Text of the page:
SI Vault
 
PITT, THE CITY WHERE THEY HIT
April 09, 1979
Pittsburgh has had swashbucklers at the plate dating back to 1883, when Edward Swartwood won the first of its record 23 batting championships. And the tradition is far from dead, as Dave Parker's titles in '77 and '78 attest
Decrease font Decrease font
Enlarge font Enlarge font
April 09, 1979

Pitt, The City Where They Hit

View CoverRead All Articles View This Issue

Pittsburgh has had swashbucklers at the plate dating back to 1883, when Edward Swartwood won the first of its record 23 batting championships. And the tradition is far from dead, as Dave Parker's titles in '77 and '78 attest

Honus Wagner, the game's best shortstop, was the first of the great Pirate line-drive hitters. From 1900 to 1912 he averaged .345, won eight batting titles and led the league in RBIs five times.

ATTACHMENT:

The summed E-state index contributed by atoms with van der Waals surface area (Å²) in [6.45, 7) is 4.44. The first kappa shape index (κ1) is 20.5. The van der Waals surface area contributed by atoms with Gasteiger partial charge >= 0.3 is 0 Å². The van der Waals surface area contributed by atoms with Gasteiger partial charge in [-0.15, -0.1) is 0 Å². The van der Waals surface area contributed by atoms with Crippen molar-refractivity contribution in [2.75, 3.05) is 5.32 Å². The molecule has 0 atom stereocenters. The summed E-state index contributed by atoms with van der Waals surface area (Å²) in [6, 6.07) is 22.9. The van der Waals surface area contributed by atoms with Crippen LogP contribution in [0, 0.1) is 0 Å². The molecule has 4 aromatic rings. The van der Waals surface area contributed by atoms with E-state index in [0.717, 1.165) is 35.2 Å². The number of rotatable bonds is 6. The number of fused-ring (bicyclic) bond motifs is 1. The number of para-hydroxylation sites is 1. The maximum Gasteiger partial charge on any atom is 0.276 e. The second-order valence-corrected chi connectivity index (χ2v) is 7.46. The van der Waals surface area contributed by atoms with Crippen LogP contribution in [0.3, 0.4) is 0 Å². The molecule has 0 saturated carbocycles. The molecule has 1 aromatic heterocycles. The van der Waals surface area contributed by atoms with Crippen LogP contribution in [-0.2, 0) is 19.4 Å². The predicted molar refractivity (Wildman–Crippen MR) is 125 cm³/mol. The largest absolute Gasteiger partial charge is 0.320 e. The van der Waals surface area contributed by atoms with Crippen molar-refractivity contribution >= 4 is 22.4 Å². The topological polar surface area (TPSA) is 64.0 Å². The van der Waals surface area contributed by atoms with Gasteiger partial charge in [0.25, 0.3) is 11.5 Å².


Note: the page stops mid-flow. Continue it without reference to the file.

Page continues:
Pitchers never discovered an antidote for Paul Waner's bat. He was poison to all fields—in the 1932 season Waner sprayed out 62 doubles—and he had three batting championships during his 15 years as a Pittsburgh outfielder.

Although he hit .300 or better in each of his 10 seasons with the Pirates, Arky Vaughan, a shortstop, might have gone unnoticed in the Pittsburgh of the Waner brothers had he not averaged a title-winning .385 in 1935.

Pittsburgh hadn't won a pennant in 32 years when Dick Groat, another shortstop, cranked up his line-drive stroke and hit a league-leading .325 in 1960. He became the MVP, and the Pirates became the world champions.

Though he won four batting crowns and three times hit better than .350 during his 18 Pirate seasons, Roberto Clemente's most glorious moment was the 1971 World Series, when he averaged .414 and sparkled in rightfield.

Not one of the other Pittsburgh batting kings could match reigning champion Parker's ability to hit for both average and distance. During the last two seasons he has batted .336 while crashing a total of 51 home runs.

1